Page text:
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Eurotunnel Group Under Fire for Excessive Charges

Image via Flickr by hakzelf

Following a two-year investigation, European regulators have announced that the Eurotunnel Group is charging about twice as much as it should to allow freight trains and passenger trains to cross. The Eurotunnel Group, comprised of French and British authorities, has operated the Eurotunnel since 1986. Currently, the tunnel is transporting only about 43 percent of its capacity.

According to investigators, freight companies and passengers are avoiding the tunnel due to the exorbitant costs, which is causing crowding and congestion in alternate transport routes. The high charges and decreased traffic across the Eurotunnel is also being blamed for pollution concerns, as freight and passengers are forced to move above ground.

Shares in the Eurotunnel Group dropped 12 percent Thursday in response to the release of the report by investigators. Initiated in response to complaints from both commuters and freight shippers, the investigation took about two years. The current minimum charge for a freight train to cross through the Eurotunnel is 3,645 euros, which equals about $4,878 USD per train. Vice president of the European Commission Siim Kallas said end customers were forced to pay more for their purchases to cover the high fees for freight to cross through the Eurotunnel.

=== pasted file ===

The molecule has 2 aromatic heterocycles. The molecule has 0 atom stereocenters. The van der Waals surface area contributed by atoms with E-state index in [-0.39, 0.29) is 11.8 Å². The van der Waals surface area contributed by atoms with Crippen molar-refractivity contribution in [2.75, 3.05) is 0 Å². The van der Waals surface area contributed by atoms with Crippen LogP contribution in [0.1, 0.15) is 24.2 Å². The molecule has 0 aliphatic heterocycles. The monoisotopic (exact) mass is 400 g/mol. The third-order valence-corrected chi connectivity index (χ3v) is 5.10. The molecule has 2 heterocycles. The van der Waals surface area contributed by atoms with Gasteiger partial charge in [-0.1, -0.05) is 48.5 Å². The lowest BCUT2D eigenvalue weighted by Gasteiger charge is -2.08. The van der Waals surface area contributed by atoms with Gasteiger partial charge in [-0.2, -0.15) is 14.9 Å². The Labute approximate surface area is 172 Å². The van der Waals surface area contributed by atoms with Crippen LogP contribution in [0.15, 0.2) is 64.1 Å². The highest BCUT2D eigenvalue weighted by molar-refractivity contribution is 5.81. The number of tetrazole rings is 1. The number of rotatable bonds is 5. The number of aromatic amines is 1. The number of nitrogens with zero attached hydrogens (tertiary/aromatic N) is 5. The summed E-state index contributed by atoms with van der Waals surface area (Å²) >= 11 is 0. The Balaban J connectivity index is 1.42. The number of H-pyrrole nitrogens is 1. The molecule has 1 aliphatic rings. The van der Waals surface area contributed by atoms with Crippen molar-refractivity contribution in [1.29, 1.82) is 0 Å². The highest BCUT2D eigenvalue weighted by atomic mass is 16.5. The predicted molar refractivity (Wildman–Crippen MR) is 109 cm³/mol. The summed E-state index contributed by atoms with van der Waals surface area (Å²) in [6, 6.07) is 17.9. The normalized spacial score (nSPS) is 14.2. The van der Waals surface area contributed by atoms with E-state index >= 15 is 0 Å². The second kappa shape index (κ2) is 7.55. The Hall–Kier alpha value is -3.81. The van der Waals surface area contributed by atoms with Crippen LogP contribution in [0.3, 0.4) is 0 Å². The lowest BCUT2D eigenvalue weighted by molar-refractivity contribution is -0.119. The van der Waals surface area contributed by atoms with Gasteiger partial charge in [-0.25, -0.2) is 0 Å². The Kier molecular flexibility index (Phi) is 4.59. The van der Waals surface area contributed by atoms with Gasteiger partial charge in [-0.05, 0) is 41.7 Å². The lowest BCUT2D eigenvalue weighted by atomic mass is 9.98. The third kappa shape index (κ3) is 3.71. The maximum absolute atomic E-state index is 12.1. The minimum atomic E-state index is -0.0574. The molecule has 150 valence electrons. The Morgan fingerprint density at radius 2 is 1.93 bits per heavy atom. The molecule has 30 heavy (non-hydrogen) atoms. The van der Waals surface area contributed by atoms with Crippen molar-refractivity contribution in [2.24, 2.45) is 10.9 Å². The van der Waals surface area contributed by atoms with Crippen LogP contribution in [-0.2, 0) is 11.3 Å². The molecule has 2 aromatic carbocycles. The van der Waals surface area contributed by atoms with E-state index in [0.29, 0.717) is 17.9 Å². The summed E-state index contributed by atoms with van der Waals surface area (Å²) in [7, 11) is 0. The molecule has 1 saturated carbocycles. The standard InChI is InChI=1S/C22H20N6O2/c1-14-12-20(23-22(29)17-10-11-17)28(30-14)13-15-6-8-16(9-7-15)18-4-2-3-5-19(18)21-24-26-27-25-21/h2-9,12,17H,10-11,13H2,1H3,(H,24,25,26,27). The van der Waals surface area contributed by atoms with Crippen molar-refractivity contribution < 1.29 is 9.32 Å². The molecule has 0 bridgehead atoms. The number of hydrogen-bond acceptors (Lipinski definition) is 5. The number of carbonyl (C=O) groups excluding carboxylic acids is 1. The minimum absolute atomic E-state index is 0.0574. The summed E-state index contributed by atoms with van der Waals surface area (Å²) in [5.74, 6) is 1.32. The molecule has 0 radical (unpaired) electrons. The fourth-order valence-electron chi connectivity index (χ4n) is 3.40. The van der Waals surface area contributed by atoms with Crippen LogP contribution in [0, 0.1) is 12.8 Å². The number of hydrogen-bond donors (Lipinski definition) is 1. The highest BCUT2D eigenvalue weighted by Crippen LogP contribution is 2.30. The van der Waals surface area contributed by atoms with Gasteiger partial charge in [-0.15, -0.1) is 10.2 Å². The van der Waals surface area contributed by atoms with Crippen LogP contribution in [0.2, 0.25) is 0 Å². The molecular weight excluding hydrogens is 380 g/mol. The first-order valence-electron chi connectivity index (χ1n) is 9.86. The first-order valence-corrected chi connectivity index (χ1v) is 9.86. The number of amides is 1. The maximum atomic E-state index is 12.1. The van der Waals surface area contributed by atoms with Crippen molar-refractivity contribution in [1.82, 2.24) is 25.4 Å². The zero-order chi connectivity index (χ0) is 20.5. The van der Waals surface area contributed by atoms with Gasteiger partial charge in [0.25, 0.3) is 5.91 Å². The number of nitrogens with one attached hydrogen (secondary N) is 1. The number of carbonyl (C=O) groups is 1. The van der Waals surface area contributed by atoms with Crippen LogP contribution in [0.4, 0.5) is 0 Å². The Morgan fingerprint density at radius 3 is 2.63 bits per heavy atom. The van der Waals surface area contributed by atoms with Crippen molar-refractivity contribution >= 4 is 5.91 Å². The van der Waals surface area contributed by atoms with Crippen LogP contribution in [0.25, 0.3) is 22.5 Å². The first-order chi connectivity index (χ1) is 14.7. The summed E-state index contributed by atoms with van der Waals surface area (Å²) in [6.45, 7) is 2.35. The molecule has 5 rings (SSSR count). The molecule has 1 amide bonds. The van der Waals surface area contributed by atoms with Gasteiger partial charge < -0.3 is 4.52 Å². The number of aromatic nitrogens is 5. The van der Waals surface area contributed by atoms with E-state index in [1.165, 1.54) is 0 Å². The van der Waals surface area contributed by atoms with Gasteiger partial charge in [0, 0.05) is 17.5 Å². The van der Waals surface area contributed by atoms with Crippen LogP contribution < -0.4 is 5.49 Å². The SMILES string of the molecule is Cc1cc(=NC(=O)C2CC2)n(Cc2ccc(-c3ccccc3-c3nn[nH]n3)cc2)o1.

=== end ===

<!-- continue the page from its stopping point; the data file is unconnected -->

The European Commission has issued a warning to both France and Britain to lower their fees. The fee structure is supposed to be based on the amount of wear and tear the trains cause when crossing the tracks. Investigators estimate that the current charges are about two times higher than the wear and tear these trains cause.

Additionally, Brussels has called for an independent rail regulator to monitor the charges and operations of Eurotunnel. The current regulators are not independent, and are appointed by the French and British officials who run the Eurotunnel. No word has yet been released about Eurotunnel Group’s plans for rate changes, but their officials did attempt to defend their rate structure. However, the arguments lack merit when compared to similar transport systems.

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